Your safety equipment must be appropriate and in good condition to ensure the safety of staff and clients.
Good practice includes appropriate selection, regular checks, scheduled maintenance, records and retirement processes.
Emergency equipment must be included in these processes, however for good practice advice specific to emergency equipment, including communication systems, see the Emergencies section.
Check industry standards such as Activity Safety Guidelines when deciding what equipment to use.
Consider activity set-up and operation, all your identified emergency scenarios, and build in contingency for broken equipment.
Remember that safety equipment often includes warm clothing.
Sufficient quantity and, where relevant, a range of sizes is important.
Equipment should be used according to manufacturer’s instructions - consider this carefully when making selections.
Make sure the right staff are involved in the selection process (consider using external experts).
Check equipment before and during use to ensure it is in safe working condition - don't rely just on scheduled maintenance or inspection programmes.
Damaged/unsuitable equipment should not be used and must be removed from use and isolated e.g. clearly marked ‘not safe for use’ or put in an agreed ‘out of service’ area
Record or report damaged or missing items in a way that prompts their timely replacement or repair.
Use equipment logs to help encourage checks, i.e. sign equipment out as fit for purpose before use and sign in on return.
Remember to check the condition of equipment that you have hired before use.
Where the equipment’s primary function is safety, suitable items must be provided for staff to use, e.g. helmets.
Staff can choose to supply their own clothing and equipment for reasons of comfort and/or convenience, but an employer can’t require this of them.
When staff choose to supply their own safety clothing and equipment, you must be sure that it is in suitable condition and meets industry good practice standards. Ensure that you record staff equipment checks.
Correct use, inspection and maintenance of equipment will help ensure it’s not the cause of incidents. Therefore:
- ensure that SOP's specify the safety equipment required for the activity
- train staff in the use of standard and emergency equipment - supervise staff until they are able to use equipment safely
- ensure staff know they are individually responsible for ensuring that equipment is in good shape by doing thorough checks, raising concerns and asking if unsure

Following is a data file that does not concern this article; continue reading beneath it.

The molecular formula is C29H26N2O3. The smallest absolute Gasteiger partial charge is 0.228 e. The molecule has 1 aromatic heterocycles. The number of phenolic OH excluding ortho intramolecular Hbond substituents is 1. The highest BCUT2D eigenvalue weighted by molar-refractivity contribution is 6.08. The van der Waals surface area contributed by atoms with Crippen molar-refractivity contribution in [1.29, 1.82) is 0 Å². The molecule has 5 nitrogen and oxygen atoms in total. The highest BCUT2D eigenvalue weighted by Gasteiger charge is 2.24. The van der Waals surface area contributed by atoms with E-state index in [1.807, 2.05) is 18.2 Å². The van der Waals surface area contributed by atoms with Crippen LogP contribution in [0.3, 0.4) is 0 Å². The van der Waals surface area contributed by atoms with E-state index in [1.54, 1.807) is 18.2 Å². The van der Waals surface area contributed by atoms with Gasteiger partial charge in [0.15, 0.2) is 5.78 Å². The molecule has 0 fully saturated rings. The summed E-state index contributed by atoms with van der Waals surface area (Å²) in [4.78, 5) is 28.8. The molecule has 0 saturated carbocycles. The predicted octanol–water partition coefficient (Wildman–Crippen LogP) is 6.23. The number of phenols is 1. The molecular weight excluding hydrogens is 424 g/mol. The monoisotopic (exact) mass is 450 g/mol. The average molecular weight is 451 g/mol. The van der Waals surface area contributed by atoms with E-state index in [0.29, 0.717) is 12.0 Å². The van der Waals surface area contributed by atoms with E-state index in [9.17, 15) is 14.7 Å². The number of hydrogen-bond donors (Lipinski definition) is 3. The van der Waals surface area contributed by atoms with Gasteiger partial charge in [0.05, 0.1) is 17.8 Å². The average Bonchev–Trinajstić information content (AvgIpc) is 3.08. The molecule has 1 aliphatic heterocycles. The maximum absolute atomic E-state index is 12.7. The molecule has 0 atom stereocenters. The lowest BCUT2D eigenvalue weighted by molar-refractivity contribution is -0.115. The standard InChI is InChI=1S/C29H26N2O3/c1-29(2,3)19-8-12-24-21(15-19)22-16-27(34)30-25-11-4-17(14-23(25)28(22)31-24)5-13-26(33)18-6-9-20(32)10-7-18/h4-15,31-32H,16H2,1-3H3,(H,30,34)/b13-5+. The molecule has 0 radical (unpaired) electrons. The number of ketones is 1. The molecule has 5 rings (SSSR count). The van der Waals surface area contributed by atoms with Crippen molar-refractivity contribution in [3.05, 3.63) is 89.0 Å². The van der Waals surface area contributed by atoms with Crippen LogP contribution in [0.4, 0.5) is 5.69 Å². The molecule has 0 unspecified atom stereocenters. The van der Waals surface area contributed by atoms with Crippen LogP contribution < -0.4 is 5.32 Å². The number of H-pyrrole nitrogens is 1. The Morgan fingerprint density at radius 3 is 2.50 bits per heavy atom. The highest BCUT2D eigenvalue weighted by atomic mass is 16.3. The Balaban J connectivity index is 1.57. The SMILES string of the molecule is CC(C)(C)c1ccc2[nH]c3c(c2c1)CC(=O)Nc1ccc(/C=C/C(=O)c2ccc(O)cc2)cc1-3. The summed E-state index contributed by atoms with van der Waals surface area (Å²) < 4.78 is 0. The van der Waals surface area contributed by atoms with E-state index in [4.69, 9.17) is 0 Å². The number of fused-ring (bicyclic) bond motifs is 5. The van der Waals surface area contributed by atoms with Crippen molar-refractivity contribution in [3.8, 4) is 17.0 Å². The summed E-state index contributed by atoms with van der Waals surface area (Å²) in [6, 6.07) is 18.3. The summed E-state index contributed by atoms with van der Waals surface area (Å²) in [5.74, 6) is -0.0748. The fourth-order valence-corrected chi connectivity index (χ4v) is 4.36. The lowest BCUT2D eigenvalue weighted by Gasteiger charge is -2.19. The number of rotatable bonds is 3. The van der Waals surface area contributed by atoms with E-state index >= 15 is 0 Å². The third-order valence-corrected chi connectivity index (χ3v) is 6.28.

- appoint someone with appropriate technical expertise to take responsibility for equipment
- carry out maintenance in accordance with the manufacturer’s recommendations
- schedule in-depth inspections and include regular equipment checks in SOP's e.g. prompts for pre and post use checks in trip paperwork
- in-depth inspections should include a check of equipment logs for any notes/concerns, and result in updated equipment records, including what is due for replacement
- correct storage and good everyday equipment care are key factors - a strong safety culture helps to ensure they will happen and induction is an opportunity to keep this alive
- ensure you will know if the equipment you use is recalled by a manufacturer - connections with outdoor sector organisations and other operators will help with this.
Recording the purchase, use and maintenance of equipment helps to ensure it's life-cycle is suitably monitored. It also develops an increased understanding of its expected lifespan specific to your operation.
Develop a maintenance and inspection schedule and use tools such as equipment logs as a system to trigger equipment replacement.
When establishing a record keeping system ensure that you record details such as:
- equipment type
- date purchased
- any identifying markings
- intended usage and usage restrictions
- retirement information
A variety of systems can be used to record and track equipment information including:
- labelling with company name and purchase date
- individual identifiers such as coloured tags
- a batching approach (record the number of items in the batch and inspect them all on the same cycle)
- keeping detailed equipment logs and retirement schedules where necessary, e.g. rope use
- keeping registers/log books for each vehicle and include details of inspections, damage, repairs and maintenance
Retiring equipment should follow clear guidelines, e.g. some safety equipment may need to be destroyed to prevent future misuse.
Include the following in your equipment retirement process:
- follow the manufacturer's recommendations on retirement requirements
- check with other operators, national organisations or the regulator if a manufacturer's guidelines are not clear
- monitor levels and conditions of equipment use and storage, all of which may influence retirement dates.